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Humanitarian Heroes


On August 19, the eleventh year that the United Nations marks World Humanitarian Day, we are paying special tribute to real-life heroes who have committed their lives to helping others in the most extreme circumstances.


This year, COVID-19 has been the biggest challenge to humanitarian operations around the world, including in India.  The lack of access to a range of services, and restrictions on mobility placed by Governments in response to the pandemic, has resulted in communities, civil society and local NGOs becoming the frontline responders in helping people in need.


Here are select stories of real-life humanitarian heroes from the eastern state of Odisha in India.


Service Before Self


'Bank Madam' Salami Shashankar

27-year-old Salami Shashankar, who lives with her family in Toyaput village in the Maoist insurgency affected area of Koraput district in Odisha, always aspired to help and support her community.


She has pursued this aspiration with determination and grit.  


After graduating from college in 2019, she joined the UNFPA-supported Mission Uday (meaning To Rise or Sunrise) as a volunteer. A 10-day residential training gave her confidence to fulfil her commitment towards serving the people of her village.


Her first step was an awareness program about government schemes for the poor. She identified community members who were qualified to avail benefits from these schemes but were completely at a loss about how to do so. Salami assisted them in submitting their applications and documents, and also educated them about loan facilities and subsidies related to the schemes.


These support activities helped Salami hone her people and humanitarian skills. She learnt to be a keen listener and was quick to identify solutions to people’s problems.


This was not enough for Salami. She wanted to do more!


She took the next big step in her altruistic journey by purchasing a laptop and learning how to use it. With access to internet facility through Mission Uday she toiled hard to enhance her knowledge and skills.


In December 2019, Salami was hired as a contractual staff member by the Odisha Livelihoods Mission. Her duties included working directly with a self-help group to strengthen and refine their skills and to engage them in various livelihood programs.


In March 2020, just before the COVID-19 pandemic brought the world to a halt, she got an opportunity to work with the State Bank of India as an outsourced employee at their Laxmipur Branch. Her assignment was to reach out to people across 20 remote tribal hamlets adjoining her native village.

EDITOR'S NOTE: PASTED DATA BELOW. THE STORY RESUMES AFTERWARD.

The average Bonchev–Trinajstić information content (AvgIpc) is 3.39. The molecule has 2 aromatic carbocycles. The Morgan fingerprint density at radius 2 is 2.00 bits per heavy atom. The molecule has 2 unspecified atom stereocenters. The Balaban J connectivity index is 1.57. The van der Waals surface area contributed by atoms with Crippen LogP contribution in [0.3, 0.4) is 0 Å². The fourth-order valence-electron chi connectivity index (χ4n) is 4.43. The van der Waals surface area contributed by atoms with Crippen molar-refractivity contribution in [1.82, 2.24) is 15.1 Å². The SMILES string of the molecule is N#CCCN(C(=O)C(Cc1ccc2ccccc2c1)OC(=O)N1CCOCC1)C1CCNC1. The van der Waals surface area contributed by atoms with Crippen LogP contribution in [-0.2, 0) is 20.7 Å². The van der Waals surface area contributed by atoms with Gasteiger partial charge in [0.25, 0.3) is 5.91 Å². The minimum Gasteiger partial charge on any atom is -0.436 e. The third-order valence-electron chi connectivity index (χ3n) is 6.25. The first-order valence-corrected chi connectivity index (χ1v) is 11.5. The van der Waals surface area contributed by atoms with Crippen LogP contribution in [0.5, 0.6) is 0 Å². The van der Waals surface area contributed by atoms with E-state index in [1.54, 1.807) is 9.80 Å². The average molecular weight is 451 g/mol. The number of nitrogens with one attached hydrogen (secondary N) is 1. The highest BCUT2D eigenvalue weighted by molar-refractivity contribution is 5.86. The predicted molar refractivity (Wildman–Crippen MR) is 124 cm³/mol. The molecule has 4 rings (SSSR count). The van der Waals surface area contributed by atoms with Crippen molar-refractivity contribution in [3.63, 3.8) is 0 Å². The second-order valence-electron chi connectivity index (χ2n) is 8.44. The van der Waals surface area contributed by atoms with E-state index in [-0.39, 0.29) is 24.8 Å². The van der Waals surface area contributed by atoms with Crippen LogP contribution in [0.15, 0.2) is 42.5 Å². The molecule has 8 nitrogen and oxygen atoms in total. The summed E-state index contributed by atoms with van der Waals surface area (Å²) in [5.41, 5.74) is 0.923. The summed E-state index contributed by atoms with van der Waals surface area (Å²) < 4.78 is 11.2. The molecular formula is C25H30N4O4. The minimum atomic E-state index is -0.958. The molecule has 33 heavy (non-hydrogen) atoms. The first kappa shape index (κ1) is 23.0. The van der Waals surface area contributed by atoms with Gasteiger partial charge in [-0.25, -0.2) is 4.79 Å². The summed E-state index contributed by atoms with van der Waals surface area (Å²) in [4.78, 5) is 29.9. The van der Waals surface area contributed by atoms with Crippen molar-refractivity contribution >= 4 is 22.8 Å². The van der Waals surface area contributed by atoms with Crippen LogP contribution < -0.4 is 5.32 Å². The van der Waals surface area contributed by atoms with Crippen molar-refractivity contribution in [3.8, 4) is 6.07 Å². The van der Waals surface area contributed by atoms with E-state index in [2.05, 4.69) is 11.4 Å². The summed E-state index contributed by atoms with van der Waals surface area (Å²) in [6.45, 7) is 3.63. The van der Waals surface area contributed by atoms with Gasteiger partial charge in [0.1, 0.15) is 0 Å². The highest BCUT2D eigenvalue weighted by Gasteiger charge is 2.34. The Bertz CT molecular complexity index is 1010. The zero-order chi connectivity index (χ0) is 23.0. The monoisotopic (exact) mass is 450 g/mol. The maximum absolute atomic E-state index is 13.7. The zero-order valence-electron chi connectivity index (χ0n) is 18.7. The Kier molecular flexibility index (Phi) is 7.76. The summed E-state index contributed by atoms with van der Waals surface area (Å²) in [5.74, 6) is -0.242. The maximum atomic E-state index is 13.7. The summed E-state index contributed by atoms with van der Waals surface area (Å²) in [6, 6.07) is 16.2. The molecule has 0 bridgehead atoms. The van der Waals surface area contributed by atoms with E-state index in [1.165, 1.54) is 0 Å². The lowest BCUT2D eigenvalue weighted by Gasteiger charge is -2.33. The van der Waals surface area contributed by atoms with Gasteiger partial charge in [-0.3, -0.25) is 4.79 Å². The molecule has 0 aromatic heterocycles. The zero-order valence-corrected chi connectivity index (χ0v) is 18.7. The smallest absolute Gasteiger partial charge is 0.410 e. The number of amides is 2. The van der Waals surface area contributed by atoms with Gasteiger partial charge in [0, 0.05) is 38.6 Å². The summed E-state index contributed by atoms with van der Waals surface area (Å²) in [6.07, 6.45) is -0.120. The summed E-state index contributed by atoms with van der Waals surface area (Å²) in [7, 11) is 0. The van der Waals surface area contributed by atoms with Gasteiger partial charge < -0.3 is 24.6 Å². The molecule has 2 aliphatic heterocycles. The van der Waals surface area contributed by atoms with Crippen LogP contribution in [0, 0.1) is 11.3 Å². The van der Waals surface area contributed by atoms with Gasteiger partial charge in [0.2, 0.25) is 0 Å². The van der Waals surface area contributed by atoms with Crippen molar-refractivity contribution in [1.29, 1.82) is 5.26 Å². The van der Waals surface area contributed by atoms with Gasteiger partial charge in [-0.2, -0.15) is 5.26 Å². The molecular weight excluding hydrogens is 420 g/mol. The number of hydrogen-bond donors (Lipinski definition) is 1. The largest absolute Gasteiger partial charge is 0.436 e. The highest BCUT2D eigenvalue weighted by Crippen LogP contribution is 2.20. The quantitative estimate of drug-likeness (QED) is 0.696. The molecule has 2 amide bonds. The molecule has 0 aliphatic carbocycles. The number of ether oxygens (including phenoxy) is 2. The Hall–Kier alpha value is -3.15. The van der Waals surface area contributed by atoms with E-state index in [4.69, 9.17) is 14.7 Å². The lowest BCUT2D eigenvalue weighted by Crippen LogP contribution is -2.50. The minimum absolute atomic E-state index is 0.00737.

There was no lockdown on Salami’s desire to help people!


Ms. Shashankar with a customer at her makeshift office
Picture Credit: Kalinga Institute of Social Sciences, Odisha

She was relentless in her mission because she realized that with the pandemic negatively affecting the economic situation, people needed banking services more than ever.


Salami’s courage knew no bounds. While she had a tiny workstation at the Toyaput Panchayat Office, she knew she could not just sit there and wait for people to come to her. She knew the importance of reaching out to people and thus would travel on a two-wheeler to provide banking services to customers in the most inaccessible places, despite the ever-increasing risk of COVID-19. 


“After reaching my remote customers, I look for space to do my work… it could be under a shady tree or a mat made of leaves where I can sit comfortably and provide banking services to my clients for four to five hours,” Salami said about her visits.


More than 1,000 bank customers have benefited because of Ms. Shashankar
Picture Credit: Kalinga Institute of Social Sciences, Odisha

As a bank service provider, she carries with her all the things needed by her customers such as withdrawal slips, deposit slips, stamp pad, biometric device to verify client details, bank register and, of course, money. She also follows all precautions by wearing a mask, carrying a hand sanitizer and maintaining a safe distance from others.